I thought “Oh, no, not again!” I’d already read two scripts set in call centers and they were both terrible. But this script wasn’t reductive—it managed to be funny without being disrespectful. Also, I think the film is a romantic comedy between two countries and two cultures rather than two people.
Did you have a lot of input into Asha’s character?
I am the kind of actor who likes to keep the commas where the commas are, especially when the script is good. It was lovely to play a character that was such a finished product.
You’ve played a teenaged suicide bomber, the queen of Naboo, a Bollywood diva. How did you research playing Asha?
I actually went to two different call centers. They are difficult to get into because of data protection. But the person in charge of the call center I went to was a young woman who had started out as a call center worker and was now the manager, and she was just like Asha at the end of the movie. She told me how they started out with very American systems but had to then adapt it for India. People were picked up from home at night and dropped off. She said they had “bring your parents to work day.” There were signs on the wall that said Smile, they can hear it in your voice. Of the two call centers I visited, one of them had accent training and the other did not. That is interesting, because why should you have to pretend you are not in Bangalore?
How have call centers changed life, especially for women?
Call centers have really changed the landscape for this new generation. Kids are earning more than their parents ever made. There is also all this disposable income. The moral situation is changing. These young people are often law students or medical students who have gotten an in-between job before their careers. Call centers have allowed these people to stay in India. Ten years ago, these young people wouldn’t have seen their careers as being in India.
You’ve played the daughter of rickshaw pullers in City of Joy where Patrick Swayze comes to a slum in Calcutta. Now here you have Todd coming to India to a call center. Has the perception of India changed between these two films about Americans coming to India?
There is a huge change. Studios are changing in the way they perceive characters from other countries. When we made City of Joy the studio re-cut the film to suit their idea of what India was about—you know, the American comes and provides the solutions. I don’t think they were ready to see Indian characters as people with solutions for them. John (Jeffcoat) was so aware that this was a process of discovery for both of them. When Asha sees Todd she sees a bunch of stereotypes. When Todd sees India he sees a bunch of stereotypes. But when they realize they have to work together, what starts off as friction ends up as chemistry, not just falling for each other, but putting their resources together.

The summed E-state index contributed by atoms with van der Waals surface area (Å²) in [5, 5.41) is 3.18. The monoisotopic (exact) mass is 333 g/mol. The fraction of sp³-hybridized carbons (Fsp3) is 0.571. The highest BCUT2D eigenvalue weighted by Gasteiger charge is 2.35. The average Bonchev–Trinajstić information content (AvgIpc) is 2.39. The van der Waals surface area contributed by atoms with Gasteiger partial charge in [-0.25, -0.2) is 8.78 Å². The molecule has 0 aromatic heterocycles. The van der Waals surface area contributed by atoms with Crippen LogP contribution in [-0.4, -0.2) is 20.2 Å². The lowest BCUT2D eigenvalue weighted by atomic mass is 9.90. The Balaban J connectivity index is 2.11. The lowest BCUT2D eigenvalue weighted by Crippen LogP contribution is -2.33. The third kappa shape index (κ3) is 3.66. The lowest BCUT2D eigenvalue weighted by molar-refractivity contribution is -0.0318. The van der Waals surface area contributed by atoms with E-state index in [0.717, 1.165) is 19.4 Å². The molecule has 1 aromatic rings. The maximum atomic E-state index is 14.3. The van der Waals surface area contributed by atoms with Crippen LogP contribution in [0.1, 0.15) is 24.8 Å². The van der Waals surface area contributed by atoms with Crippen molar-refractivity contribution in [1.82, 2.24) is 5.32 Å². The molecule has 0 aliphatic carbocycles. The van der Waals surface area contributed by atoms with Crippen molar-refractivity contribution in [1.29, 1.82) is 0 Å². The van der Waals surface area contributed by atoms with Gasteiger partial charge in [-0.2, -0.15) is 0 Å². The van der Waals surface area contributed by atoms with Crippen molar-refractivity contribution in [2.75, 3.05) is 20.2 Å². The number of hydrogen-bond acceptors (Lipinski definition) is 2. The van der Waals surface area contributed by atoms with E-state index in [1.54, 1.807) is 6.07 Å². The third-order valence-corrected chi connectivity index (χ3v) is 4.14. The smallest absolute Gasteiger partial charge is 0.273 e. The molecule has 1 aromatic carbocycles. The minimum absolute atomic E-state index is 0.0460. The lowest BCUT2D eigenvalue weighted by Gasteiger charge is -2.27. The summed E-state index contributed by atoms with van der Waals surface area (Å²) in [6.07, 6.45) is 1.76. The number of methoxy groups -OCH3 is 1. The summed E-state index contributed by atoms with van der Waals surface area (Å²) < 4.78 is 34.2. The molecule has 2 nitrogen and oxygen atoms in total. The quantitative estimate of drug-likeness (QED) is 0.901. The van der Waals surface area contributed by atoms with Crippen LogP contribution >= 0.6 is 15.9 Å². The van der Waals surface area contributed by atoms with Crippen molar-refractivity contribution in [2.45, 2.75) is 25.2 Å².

Are roles like Asha the norm for what you are being offered now, both in India and outside?
Now the Indian film industry has changed completely. Multiplexes have changed the face of Indian cinema—art house and Bollywood are all mixed up. The (international) industry has really opened up. It is difficult being followed around by arranged marriage stories and stories about immigration and displacement. But what’s lovely is that people are trying to move away from that. Some of the roles I have been offered recently are roles I would have never thought of putting myself up for—like Joan of Arc in Henry VI. What I’d love to see is Indian characters not having to be followed by an Indian story line.
|Sandip Roy-Chowdhury is on the editorial board of India Currents and host of UpFront, a news-magazine show on KALW 91.7 produced by New America Media.|